Alfred Hershey

Alfred Hershey

Scientist
Scientist Less

Alfred Hershey

to get instant updates about 'Alfred Hershey' on your MyPage. Meet other similar minded people. Its Free!

X 

All Updates


Description:
Alfred Day Hershey (December 4, 1908 – May 22, 1997) was an American Nobel Prize-winning bacteriologist and geneticist.

He was born in Owosso, Michigan and received his B.S. in chemistry at Michigan State University in 1930 and his Ph.D. in bacteriology in 1934, taking a position shortly thereafter at the Department of Bacteriology at Washington University in St. Louis.

He began performing experiments with bacteriophages with Italian-American Salvador Luria and German Max Delbrück in 1940, and observed that when two different strains of bacteriophage have infected the same bacteria, the two viruses may exchange genetic information.

He moved with his wife Harriet to Cold Spring Harbor, New York, in 1950 to join the Carnegie Institution of Washington's Department of Genetics, where he performed the famous Hershey-Chase blender experiment with Martha Chase in 1952. This experiment provided additional evidence that DNA, not protein, was the genetic material.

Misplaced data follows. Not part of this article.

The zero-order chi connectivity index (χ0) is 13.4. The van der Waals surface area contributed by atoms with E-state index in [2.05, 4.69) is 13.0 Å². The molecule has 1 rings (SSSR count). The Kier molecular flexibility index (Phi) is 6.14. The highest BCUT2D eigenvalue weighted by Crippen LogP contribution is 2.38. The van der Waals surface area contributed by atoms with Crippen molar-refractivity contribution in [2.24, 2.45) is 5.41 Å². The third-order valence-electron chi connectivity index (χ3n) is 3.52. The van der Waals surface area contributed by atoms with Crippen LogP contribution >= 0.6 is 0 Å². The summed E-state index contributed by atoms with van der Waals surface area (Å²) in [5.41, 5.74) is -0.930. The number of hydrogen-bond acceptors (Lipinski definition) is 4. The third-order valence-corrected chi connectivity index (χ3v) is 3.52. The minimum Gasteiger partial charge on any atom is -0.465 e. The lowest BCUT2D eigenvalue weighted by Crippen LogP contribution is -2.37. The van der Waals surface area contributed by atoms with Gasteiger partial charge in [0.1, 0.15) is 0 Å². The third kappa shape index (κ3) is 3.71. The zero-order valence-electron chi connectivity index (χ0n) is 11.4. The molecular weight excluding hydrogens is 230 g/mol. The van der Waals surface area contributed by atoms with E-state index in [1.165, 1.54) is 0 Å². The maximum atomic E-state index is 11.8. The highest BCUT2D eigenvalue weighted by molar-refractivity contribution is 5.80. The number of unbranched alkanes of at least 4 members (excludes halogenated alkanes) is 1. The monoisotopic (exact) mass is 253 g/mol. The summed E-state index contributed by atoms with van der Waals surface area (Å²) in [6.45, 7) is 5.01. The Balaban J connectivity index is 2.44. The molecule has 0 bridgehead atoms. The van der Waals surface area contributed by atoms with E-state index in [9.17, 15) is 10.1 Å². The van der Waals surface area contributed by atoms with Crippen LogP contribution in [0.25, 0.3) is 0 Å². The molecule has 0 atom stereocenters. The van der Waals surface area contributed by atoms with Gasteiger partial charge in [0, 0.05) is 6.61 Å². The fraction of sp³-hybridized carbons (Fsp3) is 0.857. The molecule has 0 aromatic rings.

He became director of the Carnegie Institution in 1962 and was awarded the Nobel Prize in Physiology or Medicine in 1969, shared with Luria and Delbrück for their discovery on the replication of viruses and their genetic structure.

Hershey had 1 child with his wife Harriet (often called Jill), a son named Peter. The family was active in the social network of Cold Spring Harbor Laboratories and regularly enjoyed the beach in season.

After Hershey died , another phage worker, Frank Stahl, wrote: "The Phage Church, as we...
Read More

No feeds found

All
Posting your question. Please wait!...


About

Scientist
No messages found
Suggested Pages
Tell your friends >
about this page
 Create a new Page
for companies, colleges, celebrities or anything you like.Get updates on MyPage.
Create a new Page
 Find your friends
  Find friends on MyPage from